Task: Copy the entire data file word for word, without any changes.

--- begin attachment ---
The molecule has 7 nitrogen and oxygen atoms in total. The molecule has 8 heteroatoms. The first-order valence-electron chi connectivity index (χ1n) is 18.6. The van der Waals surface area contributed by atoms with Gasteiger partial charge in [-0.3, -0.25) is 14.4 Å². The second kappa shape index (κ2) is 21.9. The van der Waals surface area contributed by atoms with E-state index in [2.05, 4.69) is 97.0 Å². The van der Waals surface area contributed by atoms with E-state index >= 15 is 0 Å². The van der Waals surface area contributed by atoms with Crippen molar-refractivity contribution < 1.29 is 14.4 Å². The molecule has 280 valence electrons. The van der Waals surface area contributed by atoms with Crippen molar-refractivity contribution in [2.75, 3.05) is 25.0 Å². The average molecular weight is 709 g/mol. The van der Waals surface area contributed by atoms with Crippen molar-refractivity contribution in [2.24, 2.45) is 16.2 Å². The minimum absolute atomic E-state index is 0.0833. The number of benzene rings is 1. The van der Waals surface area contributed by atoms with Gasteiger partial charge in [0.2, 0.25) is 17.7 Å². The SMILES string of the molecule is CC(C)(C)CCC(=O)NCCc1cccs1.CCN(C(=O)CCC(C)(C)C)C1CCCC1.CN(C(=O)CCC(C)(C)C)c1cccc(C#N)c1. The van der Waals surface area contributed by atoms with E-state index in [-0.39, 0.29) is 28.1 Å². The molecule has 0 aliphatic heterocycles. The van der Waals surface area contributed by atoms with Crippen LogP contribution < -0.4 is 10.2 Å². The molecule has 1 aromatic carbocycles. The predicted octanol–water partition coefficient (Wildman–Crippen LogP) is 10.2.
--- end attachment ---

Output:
The molecule has 7 nitrogen and oxygen atoms in total. The molecule has 8 heteroatoms. The first-order valence-electron chi connectivity index (χ1n) is 18.6. The van der Waals surface area contributed by atoms with Gasteiger partial charge in [-0.3, -0.25) is 14.4 Å². The second kappa shape index (κ2) is 21.9. The van der Waals surface area contributed by atoms with E-state index in [2.05, 4.69) is 97.0 Å². The van der Waals surface area contributed by atoms with E-state index >= 15 is 0 Å². The van der Waals surface area contributed by atoms with Crippen molar-refractivity contribution < 1.29 is 14.4 Å². The molecule has 280 valence electrons. The van der Waals surface area contributed by atoms with Crippen molar-refractivity contribution in [2.75, 3.05) is 25.0 Å². The average molecular weight is 709 g/mol. The van der Waals surface area contributed by atoms with Crippen molar-refractivity contribution in [2.24, 2.45) is 16.2 Å². The minimum absolute atomic E-state index is 0.0833. The number of benzene rings is 1. The van der Waals surface area contributed by atoms with Gasteiger partial charge in [0.2, 0.25) is 17.7 Å². The SMILES string of the molecule is CC(C)(C)CCC(=O)NCCc1cccs1.CCN(C(=O)CCC(C)(C)C)C1CCCC1.CN(C(=O)CCC(C)(C)C)c1cccc(C#N)c1. The van der Waals surface area contributed by atoms with E-state index in [-0.39, 0.29) is 28.1 Å². The molecule has 0 aliphatic heterocycles. The van der Waals surface area contributed by atoms with Crippen LogP contribution < -0.4 is 10.2 Å². The molecule has 1 aromatic carbocycles. The predicted octanol–water partition coefficient (Wildman–Crippen LogP) is 10.2.